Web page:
Ancient Egyptian Beauty Secrets
Cleanliness is next to godliness…
Mastering the art of beauty and splendour, the ancient Egyptian women took pride in their attractiveness and devoted much time in maintaining their appearance. In pursuit of external godliness, they celebrated the discovery of any novel beauty treatment and would eagerly add it to their intense regimen. Making use of a variety of natural oils, soaps, creams, and organic substances such as salt from the Dead Sea, they utilized the materials around them to create effective recipes for beauty. Although 5000 years ago, the original purpose of makeup for the Egyptians was to protect their skin from sunlight, they readily embraced it`s beautifying effects.
Cleopatra recognized the benefits of adding Dead Sea salt (1-2 cups) into her bath, which is now known to combat stress and aging. Containing 35% of minerals per litre of water, the Dead Sea also served as a powerful skin rejuvenator, combating skin problems such as eczema and psoriasis. The naturally found clays and minerals directly absorb into the skin directly receiving it`s beneficial properties. It is no wonder that Egyptians pioneered the spa industry, as their ancient beauty routines and lavish bathing were paramount back then and still widely revered today.
Additionally, Egyptians cleansed their skin with milk and honey, followed by an application of almond oil, fragranced with Frankincense and Myrrh. In fact, the principal ingredients to most of their perfumes were lavender, lily, myrrh, thyme, marjoram, chamomile, peppermint, rosemary, cedar, rose, aloe, olive oil, sesame and almond oil. These perfumes were also an additive to a hot bath as well as flowers like jasmine, gardenia, hibiscus, magnolia, and rose.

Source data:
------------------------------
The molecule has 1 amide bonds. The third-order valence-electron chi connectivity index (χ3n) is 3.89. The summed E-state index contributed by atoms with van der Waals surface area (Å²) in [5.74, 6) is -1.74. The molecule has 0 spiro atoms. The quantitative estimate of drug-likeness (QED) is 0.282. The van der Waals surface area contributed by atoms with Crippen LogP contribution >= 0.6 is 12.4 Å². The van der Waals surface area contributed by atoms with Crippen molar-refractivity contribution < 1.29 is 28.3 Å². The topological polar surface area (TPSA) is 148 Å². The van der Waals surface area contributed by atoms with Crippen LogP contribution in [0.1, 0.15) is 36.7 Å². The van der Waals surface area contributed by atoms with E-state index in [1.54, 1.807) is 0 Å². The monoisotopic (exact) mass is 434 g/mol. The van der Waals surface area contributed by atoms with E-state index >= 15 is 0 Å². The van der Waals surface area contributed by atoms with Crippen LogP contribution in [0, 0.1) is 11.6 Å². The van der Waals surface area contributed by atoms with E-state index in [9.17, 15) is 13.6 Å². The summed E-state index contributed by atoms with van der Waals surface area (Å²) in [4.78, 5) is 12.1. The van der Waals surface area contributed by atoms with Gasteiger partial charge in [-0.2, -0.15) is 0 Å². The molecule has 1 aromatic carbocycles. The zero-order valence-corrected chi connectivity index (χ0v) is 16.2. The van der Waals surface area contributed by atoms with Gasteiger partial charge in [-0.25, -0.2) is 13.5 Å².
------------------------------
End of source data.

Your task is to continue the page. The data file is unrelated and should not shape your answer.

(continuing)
Hair and nails were dyed using henna (a flowering plant), both in purpose to connect them to Mother Earth as well as liven up their dazzling hairstyles and nails to compliment their fashionable garments. Hair was cleansed with coconut milk or warm extra virgin olive oil to strengthen and condition. Amazingly, even then hair extensions were used to volumize hair, applied using beeswax and resin, these beauty extras allowed women to transform their locks into modes of artistic expression. Body hair however, was considered unsightly and its removal was of major importance to Egyptian women.
An application of fresh ripe avocado to the face was not uncommon, left on for 20 minutes while avocado slices could be used to reduce eye puffiness. Another treasured substance was Aloe Vera used both for smoothening skin and healing minor cuts and burns. For one’s complexion, Balanos oil, Behen oil, and Almond oil were used to prevent dry skin and aging. Last, makeup was a daily requirement for men and women alike; eyes outlined, eyebrows painted, and lashes darkened. Feline/almond eyes were desired and its shape was imitated using green or black colour (kohl).
Clothing was mostly transparent linens, kept immaculately clean. Gold jewellery was an added adornment, the more the better.
Ancient Beauty Recipes:
One Teaspoon Sweet Almond Oil
Two Drops of Essential oil of Frankincense
– Massage on clean face nightly.
1 tbsp orange juice
1 tbsp lemon juice
1 c yogurt
– Make it into a paste and apply it as a mask, leave on for 15 minutes. Wipe off with wet towel.
1 tbsp honey
2 tbsp cream
– Apply to face and wash off after 3-5 min.
– Mix as a paste, apply to face and wash off after 3-5 min.
Hair Tonics (to encourage growth) included one or more of the following:
Fir oil, rosemary oil, (sweet) almond oil, castor oil and fennugreek.
– Fenugreek was also added to facial tonics.